Roll Over Atlantic

Written and performed by John Agard

Directed by Mark C Hewitt

Music by Thomas Arnold
performed by Thomas Arnold and Richard Durrant with vocals by Pam Hewitt

Crosspath production developed in association with LLL

_______________________________________________________________________

Roll Over Atlantic is a satirical revisiting of the voyages of Christopher Columbus. Whether glorified or vilified, Columbus, by his accidental ‘discovery’ of the so-called New World, gave a kickstart to globalisation, bridging Europe, Africa, Asia and the Americas, and joining forever the fates of these separate hemispheres and eco-systems. Telescoping the voyages, Agard, brings his irreverential wit from page to stage, fusing elements of calypso, cabaret and the absurd, as he variously takes on the voices of Columbus, the Atlantic, a native shaman and The Mighty Mosquito. Written in verse and performed against a background soundscape of Atlantic murmurings and symphonic mosquito buzzing, Agard takes his audience on a fantastical, fanatical historic voyage that still bears relevance to contemporary issues.

Roll Over Atlantic (along with a number of other productions by intercultural performing arts company, Crosspath) was researched and developed at the LLL rehearsal space. 

About the writer

John Agard was born and educated in Guyana. He came to Britain in 1977 and is an internationally recognised poet. He was winner of the Queen's Gold Medal for Poetry in 2012. Other awards include the Casa de las Américas Prize (1982), Paul Hamlyn Award (1997) and a Cholmondeley Award (2004). His book, 'We Brits', was shortlisted for the 2007 Decibel Writer of the Year Award and he has won the Guyana Prize twice. In 1989 he became the first Writer in Residence at London’s South Bank Centre. In 1998 he was poet-in-residence at the BBC and in 2007 at the National Maritime Museum in Greenwich.

His many collections of poetry for children and adults, include Playing the Ghost of Maimonides, Travel Light, Travel Dark and Alternative Anthem (all Bloodaxe Books), The Young Inferno - a spin on Dante's classic for young readers which was awarded the 2009 CLPE Poetry Prize - and Book (Walker Books) in which Book tells its own story. He is on the current GCSE syllabus and performs his work widely across Britain as part of GCSE Poetry Live. He was the first poet-in-residence at the South Bank Centre in 1993, at the BBC in 1998, and at the Greenwich Maritime Museum in 2007.

He has written verse plays for the Little Angel Marionette Theatre and recently collaborated with composer Orlando Gough, writing lyrics for the offbeat requiem, Dead Head, premiered at the Brighton Early Music Festival 2010. He has written four plays for Crosspath: The Pied Piper of Londinium (2010), Calibania (2011, still in development), Puff (2013/2014) and Baron Samedi & Maman Brigitte (2014, still in development) as well as developing his one man show, Roll Over Atlantic (2015)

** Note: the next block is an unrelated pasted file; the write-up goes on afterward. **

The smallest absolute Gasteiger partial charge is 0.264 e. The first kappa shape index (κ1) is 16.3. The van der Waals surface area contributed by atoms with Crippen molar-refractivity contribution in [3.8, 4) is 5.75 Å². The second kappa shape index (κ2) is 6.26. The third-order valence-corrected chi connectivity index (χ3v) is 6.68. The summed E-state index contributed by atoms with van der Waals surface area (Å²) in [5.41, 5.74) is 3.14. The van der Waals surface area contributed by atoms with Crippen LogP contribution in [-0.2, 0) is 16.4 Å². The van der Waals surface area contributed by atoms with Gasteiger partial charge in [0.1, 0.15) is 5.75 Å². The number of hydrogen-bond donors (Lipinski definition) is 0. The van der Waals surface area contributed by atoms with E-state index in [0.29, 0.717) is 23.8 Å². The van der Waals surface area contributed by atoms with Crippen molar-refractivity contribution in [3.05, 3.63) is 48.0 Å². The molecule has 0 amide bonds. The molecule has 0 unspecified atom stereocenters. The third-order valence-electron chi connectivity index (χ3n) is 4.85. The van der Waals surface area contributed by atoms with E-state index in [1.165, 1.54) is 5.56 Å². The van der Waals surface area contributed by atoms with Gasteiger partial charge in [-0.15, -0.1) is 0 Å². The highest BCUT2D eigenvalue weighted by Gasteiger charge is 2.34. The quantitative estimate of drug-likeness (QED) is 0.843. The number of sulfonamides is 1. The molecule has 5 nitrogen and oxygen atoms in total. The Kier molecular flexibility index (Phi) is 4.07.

See John perform Alternative Anthem on YouTube »

Reviews and interviews

★★★★ London Literature Festival review, Southbank Centre, October 2016

"Ever thought about Christopher Columbus much? Apart from a quick mention during history at School, I can honestly say I’ve never given that much thought to the the discoverer of the ‘new world’. And yet, I could be making a huge mistake by dismissing old C.C., as John Agard points out rather brilliantly in his one-man show Roll Over Atlantic which I caught at the Royal Festival Hall.

Following a wonderfully funny and whilst not entirely flattering, at least honest introduction, Christopher Columbus (John Agard) comes onto the stage dressed in a curious mixture of modern day and fifteenth-century clothing. As Columbus tells his story, John takes on the role of Columbus himself and tells his story. The first point concerns Columbus’ origin and despite many countries and historical fantasists claims, the chap was a Genoese weaver’s son. Blending a mixture of historic fact and satire, and utilising the medium of poetry, song and the disembodied voice of the Atlantic ocean, John takes the audience with Columbus on his voyage to find a new route to the Orient. Over the period of around ninety minutes, we discover that the journey was long and hard,with talk of mutiny growing more vociferous as time went on. Ultimately, Columbus’ voyage would probably have been successful if the American continent hadn’t got in the way. As Columbus explores the area he has stumbled upon, there is a truly magical scene where John is behind a mask with a single blue light on him, naming each island Columbus visits.

I don’t want to give too much away, as this is very much a show to be experienced, but John delivers an interesting take, not only on Columbus and his driving forces but, in a really remarkable and memorable scene, he examines the lives of one of nature’s smallest and most deadly predators in wonderful detail.

Roll Over Atlantic is good fun and actually quite educational as well. Apart from the production itself, the programme has lots of interesting quotes from historians that shed a lot of light on the effect Columbus’ accidental find has had on the world since 1492. The production itself has a nice friendly feel about it. There is something about John which is instantly likeable and as soon as he arrives, he has the audience eating out of the palm of his hand. Mark Hewitt’s direction was superb as the performance looked and felt so naturalistic. The music by Thomas Arnold worked well and the songs were nicely fitted into the narrative so that the whole production flowed nicely.

All in all then, I really enjoyed Roll Over Atlantic which was well researched, nicely put together and presented. This is a show that feels like it would be suitable for a variety of audiences and venues and I had great fun watching it."

Review by Terry Eastham (LondonTheatre1.com)

Read the online interview in Prospect Magazine »